So we’re using them as project summaries, living project documents which we present at kickoff and then we also use them to write up recaps of client meetings and calls. Whether it’s a new business meeting or we’re getting feedback and revisions and work and that way it’s really easy to share with everyone and we can update it as we go along.
Ben Aston: Cool, so it’s kind of like a project Wiki.
Joanna Leigh: Yeah. Okay, that’s a really, really good way of putting it. Next time I’m just going to say that. That’s a really good way of putting it.
Ben Aston: That’s cool. Cool, good stuff. Well let’s go on to talk about the article that you wrote. As I said, if you haven’t read it, go and check it out on theDigitalProjectManager.com. It’s called Project Management Best Practices, Ten Things You Should be Doing Every Month. As I said, it’s been really, really popular. It’s actually got more views than the homepage this week. And loads of shares as well. So it’s obviously something people are really interested in, probably largely a big part of that might be because it’s the beginning of the month and people are thinking, hold on what am I supposed to be doing this month?
Joanna Leigh: That was good timing on your part.
Ben Aston: Yeah. If you haven’t checked it out, go and have a read. There’s some really, really good advice there on what you should be doing every month. And a lot of it is actually is about pressing that reset button to keep things on track at the macro level. And I think it can be so easy for us to be consumed with the daily grind of project management, we go to our daily scrums, writing briefs, creating project documentation and we’re busy juggling loads of different things and often with conflicting priorities. So for me, one of the big takeaways really was just really making time for those important but probably not urgent tasks. At least I don’t feel they’re urgent. And in the article, Joanna covers off everything from personal administration to project administration to team cheerleading and support there as well. Let’s talk about some of these 10 things that you talk about in your article.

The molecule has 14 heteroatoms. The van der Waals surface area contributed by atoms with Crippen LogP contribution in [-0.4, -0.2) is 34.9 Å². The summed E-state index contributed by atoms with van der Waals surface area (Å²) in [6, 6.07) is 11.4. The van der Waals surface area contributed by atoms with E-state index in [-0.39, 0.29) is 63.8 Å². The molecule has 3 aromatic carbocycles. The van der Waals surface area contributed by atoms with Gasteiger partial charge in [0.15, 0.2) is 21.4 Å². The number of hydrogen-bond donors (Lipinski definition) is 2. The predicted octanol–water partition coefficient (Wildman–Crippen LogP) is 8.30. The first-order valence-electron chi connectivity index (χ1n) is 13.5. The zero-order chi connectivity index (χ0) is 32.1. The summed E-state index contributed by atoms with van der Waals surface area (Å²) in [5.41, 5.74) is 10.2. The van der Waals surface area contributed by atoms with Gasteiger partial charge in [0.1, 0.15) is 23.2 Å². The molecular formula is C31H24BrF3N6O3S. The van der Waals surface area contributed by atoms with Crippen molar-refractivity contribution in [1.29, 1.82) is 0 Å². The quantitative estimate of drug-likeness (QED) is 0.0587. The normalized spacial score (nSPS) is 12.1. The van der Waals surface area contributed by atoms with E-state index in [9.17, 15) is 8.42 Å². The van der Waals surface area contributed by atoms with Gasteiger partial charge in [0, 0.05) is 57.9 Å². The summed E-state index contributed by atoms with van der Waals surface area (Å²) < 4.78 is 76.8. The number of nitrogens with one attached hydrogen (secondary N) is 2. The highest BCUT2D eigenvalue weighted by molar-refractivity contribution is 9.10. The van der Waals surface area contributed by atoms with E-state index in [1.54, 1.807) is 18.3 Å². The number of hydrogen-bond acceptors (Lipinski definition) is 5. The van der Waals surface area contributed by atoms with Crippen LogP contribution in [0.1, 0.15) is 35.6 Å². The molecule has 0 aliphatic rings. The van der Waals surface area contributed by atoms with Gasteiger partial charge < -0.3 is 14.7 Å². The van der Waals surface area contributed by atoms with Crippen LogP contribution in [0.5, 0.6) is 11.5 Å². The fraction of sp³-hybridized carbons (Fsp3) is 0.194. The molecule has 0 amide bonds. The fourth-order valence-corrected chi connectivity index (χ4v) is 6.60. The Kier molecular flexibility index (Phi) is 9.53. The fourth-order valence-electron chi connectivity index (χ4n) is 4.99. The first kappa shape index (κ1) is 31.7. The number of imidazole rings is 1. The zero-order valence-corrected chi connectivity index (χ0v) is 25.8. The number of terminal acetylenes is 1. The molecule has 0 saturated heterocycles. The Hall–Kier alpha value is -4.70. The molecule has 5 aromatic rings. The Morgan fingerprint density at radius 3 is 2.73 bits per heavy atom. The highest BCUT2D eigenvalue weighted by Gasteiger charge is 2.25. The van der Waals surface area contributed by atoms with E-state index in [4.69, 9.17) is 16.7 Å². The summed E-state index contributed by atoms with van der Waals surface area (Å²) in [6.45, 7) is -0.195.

Now one of them I thought was, I didn’t realize people did this, but inbox zero. You make the bold suggestion that you should get your inbox to zero which is something that I haven’t done. I think I gave up on it about 10 years ago when search became usable. And I was like, do you know what? I’ve got so many emails there’s no way I’m going to, I used to file everything, I used to put everything in files. I used to put them in files and try and have this zero inbox policy. But now I’m like a, I’m a search kind of guy. So how do you, for someone like me now who’s got 9,000 emails in my inbox, what’s the, how did you start on this path to inbox enlightenment?
Joanna Leigh: Well you might be beyond help. You might have reached the point of no return. But I’ve seen every different type of inbox in my life. That makes it sound so dramatic. I think I definitely have a natural inclination to keep mine pretty spare. On a busy week, I might get to 20 or 25 threads but my number one tip to keeping your inbox clean is to archive. If you do the whole filing thing and you have different folders for different types of emails, that’s great and I salute you. I’m not quite that advanced. I archive things when they’re done. When they no longer require a response and they no longer require action from me then I archive them and then if I ever need to dig them back up, I do rely as you said, on the search function. God bless the search function.
So my two tips are really just, once you don’t need it anymore, an email thread should only be in your inbox if it’s there because you need to respond to somebody or it’s to remind you of an action that you need to take and once you no longer need it, archive it, say goodbye and I just think that I feel so good when I can get to that elusive inbox zero. It’s not frequent, I try and do it about once a month. Try and identify maybe I have a slow afternoon or an hour with no meetings, no calls, and just focus. Not necessarily on archiving things but just taking those actions. Responding to those emails that I’ve let linger ’cause they either weren’t super important or I just didn’t know how to handle it at the time. Really just saying, okay, get through this, you’ll feel better, and then it’s like addictive. Once you get three or four of them out of the way, you’re like, I can do this, we’re going all the way.